I thought I should sample his poetry, hence reading this, one of his most recent collections of poems.

The slim volume (nearly all poetry books are slim) is divided into three sections, Home for Now, The Light of Day and A Moment’s Liberty. The first poem, The Tidal Pools of Fife, is a lament for those lost pleasure grounds and there are five other poems set explicitly in Fife. More than a few deal with marriage – in especial A Long Shot compares the incredulous certainty of holing a putt as it moves across the green with the equally chancy outcome of being in the estate of matrimony. All are thoughtful and illuminating. But they need to be read, not written about.

Pedant’s corner:- In the contents page a poem is titled Eck Hutcheson but on page 20 is Eck Hutchinson (and twice in the poem itself,) “the fruit … are so nearly ripe” (the fruit is so nearly ripe,) “How could I live so long ……. and somehow failed to grasp” (and somehow fail to grasp,) “the crowd stream” (the crowd streams,) “her eyes propels the bird” (propel?) “above the river ,” (no space between river and comma.)

Reelin’ In the Years 147: Wherewithal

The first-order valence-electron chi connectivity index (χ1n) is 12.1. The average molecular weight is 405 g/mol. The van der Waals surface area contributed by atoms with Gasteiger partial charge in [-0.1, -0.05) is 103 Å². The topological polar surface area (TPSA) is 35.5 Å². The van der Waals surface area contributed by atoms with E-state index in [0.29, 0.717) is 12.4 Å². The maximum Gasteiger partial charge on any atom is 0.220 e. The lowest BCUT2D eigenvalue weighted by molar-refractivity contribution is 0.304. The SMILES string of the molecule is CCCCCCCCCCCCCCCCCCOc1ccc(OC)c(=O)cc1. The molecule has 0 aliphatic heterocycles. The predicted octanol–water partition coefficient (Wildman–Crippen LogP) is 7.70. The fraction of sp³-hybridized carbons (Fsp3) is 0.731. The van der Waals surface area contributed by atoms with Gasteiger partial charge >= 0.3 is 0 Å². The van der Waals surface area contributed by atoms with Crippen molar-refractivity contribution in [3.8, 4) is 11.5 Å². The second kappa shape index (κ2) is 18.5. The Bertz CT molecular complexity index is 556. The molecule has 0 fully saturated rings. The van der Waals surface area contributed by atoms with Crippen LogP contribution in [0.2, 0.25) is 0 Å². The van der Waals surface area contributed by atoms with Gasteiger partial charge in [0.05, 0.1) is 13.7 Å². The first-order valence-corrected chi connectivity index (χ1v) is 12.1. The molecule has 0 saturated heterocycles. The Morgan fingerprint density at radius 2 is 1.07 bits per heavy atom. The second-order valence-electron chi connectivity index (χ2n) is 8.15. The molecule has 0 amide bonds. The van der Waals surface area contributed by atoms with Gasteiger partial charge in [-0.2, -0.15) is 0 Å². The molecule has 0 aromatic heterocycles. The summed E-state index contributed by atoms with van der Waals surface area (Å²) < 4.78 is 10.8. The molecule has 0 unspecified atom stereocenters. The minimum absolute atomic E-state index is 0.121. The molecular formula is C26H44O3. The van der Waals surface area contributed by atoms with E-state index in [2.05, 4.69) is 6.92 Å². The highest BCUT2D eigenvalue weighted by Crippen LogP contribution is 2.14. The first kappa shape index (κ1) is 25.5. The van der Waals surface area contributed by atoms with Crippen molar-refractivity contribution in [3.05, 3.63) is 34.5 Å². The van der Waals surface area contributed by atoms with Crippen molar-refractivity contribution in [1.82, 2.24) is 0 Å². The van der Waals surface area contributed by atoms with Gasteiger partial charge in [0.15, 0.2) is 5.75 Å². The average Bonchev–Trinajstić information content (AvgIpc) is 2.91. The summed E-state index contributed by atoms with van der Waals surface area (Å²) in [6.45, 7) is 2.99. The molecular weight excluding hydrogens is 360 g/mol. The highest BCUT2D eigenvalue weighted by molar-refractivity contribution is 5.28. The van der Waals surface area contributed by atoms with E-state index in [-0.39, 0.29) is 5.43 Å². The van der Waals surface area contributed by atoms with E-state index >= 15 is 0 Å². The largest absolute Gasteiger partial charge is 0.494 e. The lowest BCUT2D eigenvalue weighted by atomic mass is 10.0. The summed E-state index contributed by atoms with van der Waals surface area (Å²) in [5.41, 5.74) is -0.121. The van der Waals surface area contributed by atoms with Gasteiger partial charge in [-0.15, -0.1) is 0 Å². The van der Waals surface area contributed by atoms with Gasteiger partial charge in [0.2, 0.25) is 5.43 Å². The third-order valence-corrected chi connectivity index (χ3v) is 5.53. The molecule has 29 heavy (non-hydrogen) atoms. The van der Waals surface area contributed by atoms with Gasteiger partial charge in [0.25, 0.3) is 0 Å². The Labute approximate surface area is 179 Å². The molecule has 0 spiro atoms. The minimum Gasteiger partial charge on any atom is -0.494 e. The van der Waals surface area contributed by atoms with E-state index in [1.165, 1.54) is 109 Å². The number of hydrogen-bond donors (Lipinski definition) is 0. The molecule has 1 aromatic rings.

Clifford T Ward was an unusual pop star. Who else would have based a popular song around a Robert Browning poem in Home Thoughts from Abroad? (See here track 7.)

Not only did Ward use the word wherewithal in this song, he made it the title.

And I doubt you’ll find non-pareil in any other song lyric. (Granted, nonchalant is less rare.)

Clifford T Ward: Wherewithal

Diddy Team Dreams, of Diddy Cups

In celebration of the mighty Sons’ forthcoming appearance in the Challenge Cup final (oh, all right then; the Irn Bru Cup final) this is a poem by Dumbarton FC’s poet in residence Stephen Watt.

The accompanying video has some goood views of Dumbarton Rock, the town and the stadium plus footage from the semi-final win down in Oswestry.

The words as posted on the club’s website are here.